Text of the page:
The Secret Speech

The “Secret Speech” was a very informative and interesting read. Khrushchev basically criticized every little thing Stalin did while in power. It was interesting to hear Khrushchev’s feelings on Stalin and his Cult of personality. It makes perfect sense to me why the title of today’s class is De-Stalinization: taking away everything Stalin put in place and made a mess of and Khrushchev’s speech did exactly that. I am sure a lot of people are already aware of the atrocities Stalin committed throughout his entire life, but the speech really convinced me to despise him. The basis of Stalin’s Cult of Personality was to reinvent the way Stalin was viewed into a God-Like figure and to follow in the footsteps of his predecessor Lenin. It turns out though, Stalin was nothing like Lenin and if anything went against everything he stood for. While reading I kept wondering, if he was as bad as everyone said he was then how did he reach such a powerful position. It seemed to me that there were warning signs that were dismissed. My question was addressed later in the speech as Stalin first seemed to follow the ideals set in place by Lenin then started to transition into his own. “Some comrades may ask us: Where were the members of the politburo? Why did they not assert themselves against the cult of the individual in time? And why is this being done only now? First of all, members of the politburo viewed these matters in a different way at different times. Initially, many backed Stalin actively because he was one of the strongest Marxists and his logic, his strength and his will greatly influenced party work. After Lenin’s death, especially during the first years, Stalin actively fought for Leninism against the enemies of Leninist theory and against those who deviated. At that time the party had to fight those who tried to lead the country away from the correct Leninist path”(Khrushchev, 1956). Like I mentioned previously, this speech did a great job of further blackening the character of Stalin, but was it too much? I’m not trying to defend any of the actions of Stalin, but this speech was made 3 years after his death so it makes me wonder how big of an issue it was at the time.

*Fun Fact- Comrade(s) was said 16 times throughout the course of the speech!!

Jean Monnet- A Red-letter Day for European Unity

Throughout Monnet’s speech he recognizes the faults that Europe had in the past, but towards the end of his speech he begins to reassure everyone that Europe will be what it once was. He goes onto say “Let us remember that the territories in which the men who have been meeting together in this chamber first saw the light of day have for centuries been in the forefront of civilisation, that the greatest thinkers and scientists were born in these lands and that the whole world owes its development to the drive and intelligence of men who were the sons of our country”(558). From this quote it is easy to develop a sense of national pride or in other word’s European pride. To me, the sense of nationalism comes off a little strong and in a way that they are better than other countries. I suppose my question would be, how does everyone else interpret this quotation? Do you think Monnet meant this in an arrogant way defending Europe, or do you think that he was just saying this in light to reassure Europeans that they were great before, so why can’t they continue to be great?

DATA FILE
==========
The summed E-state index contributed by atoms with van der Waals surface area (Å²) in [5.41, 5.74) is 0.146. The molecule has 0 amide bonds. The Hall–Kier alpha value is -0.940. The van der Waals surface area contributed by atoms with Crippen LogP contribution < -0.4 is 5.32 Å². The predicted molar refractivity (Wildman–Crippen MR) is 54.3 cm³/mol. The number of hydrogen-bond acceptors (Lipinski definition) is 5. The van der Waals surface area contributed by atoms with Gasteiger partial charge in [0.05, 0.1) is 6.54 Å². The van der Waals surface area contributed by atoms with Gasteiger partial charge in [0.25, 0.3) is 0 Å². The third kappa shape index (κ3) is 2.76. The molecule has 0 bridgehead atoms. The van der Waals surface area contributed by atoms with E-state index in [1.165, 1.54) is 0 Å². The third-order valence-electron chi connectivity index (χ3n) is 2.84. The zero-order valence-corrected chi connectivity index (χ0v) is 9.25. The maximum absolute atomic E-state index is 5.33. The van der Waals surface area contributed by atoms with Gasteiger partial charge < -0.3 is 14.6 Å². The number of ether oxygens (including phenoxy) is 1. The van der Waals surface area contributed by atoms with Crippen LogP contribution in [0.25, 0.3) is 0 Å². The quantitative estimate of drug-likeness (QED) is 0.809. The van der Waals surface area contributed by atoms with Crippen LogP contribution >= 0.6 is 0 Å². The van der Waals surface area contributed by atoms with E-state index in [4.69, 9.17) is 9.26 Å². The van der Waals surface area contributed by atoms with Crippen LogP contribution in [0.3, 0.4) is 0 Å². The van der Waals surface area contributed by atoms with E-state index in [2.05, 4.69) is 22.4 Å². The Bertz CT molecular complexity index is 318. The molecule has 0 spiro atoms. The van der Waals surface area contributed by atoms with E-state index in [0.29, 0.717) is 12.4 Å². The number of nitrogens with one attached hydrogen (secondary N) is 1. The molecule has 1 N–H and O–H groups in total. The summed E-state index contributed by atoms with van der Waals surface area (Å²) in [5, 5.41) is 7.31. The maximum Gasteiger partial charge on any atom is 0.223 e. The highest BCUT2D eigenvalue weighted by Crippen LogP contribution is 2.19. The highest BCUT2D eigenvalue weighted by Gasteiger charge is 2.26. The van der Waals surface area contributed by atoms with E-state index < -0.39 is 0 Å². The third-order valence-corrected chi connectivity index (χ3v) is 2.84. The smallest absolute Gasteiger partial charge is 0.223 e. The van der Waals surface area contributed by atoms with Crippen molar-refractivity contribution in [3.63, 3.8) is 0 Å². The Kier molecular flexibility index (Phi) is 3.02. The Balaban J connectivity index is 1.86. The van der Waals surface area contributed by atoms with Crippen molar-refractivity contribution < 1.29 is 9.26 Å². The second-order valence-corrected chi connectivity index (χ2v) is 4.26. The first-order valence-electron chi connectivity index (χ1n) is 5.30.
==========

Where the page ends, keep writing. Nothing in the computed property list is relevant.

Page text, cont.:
No Time to Think- Naomi Hanna

After reading both the Nuremberg Laws and Facing History and Ourselves: Holocaust and Human Behavior, I had so many different questions. Some of them were more factual based, but I had a hard time coming up with discussion questions. One question I had from the start of reading was how the citizens were reacting to this as Anti-Semitic Legislation was being passed. My questions were quickly addressed in Facing History and Ourselves: Holocaust and Human Behavior. American College Professor Milton Mayer interviewed “ordinary people” and asked them their reactions to what was going on during this time. Throughout the response, the “ordinary person” mentioned how there was no way to know the end goal of Hitler and the Third Reich, and also brought up all of the guilt he felt for not doing anything. “Suddenly it all comes down, all at once. You see what you are, what you have done, or more accurately what you haven’t done”(191). Though this was just an account from one person during the time, I questioned how many other people agreed with his views. I suppose my question leans toward a counterfactual but, if the large majority of Germans had come together or defended the Jewish People could the outcome have been different? Even if they simply just expressed their feelings to each other, I feel like they would have found or realized they are not the only ones thinking this way. It just seemed as if they were too afraid to speak up.

The Bust of an Emperor- Naomi Hanna

After the war, the village that Count Morstin called home had changed from what he once knew. Count was questioning whether or not the village was the same place, and if he belonged there still. Count Morstin even went as far to say “he has lost his true home”(Roth, 235). Count decided that he had to move on from the place he used to call home. Even though the village is still technically the same place(physically) just with a different atmosphere, I was wondering if he was maybe being dramatic or took it to the extreme by completely leaving the village? I understand why he was upset to an extent, but it still is the same place physically.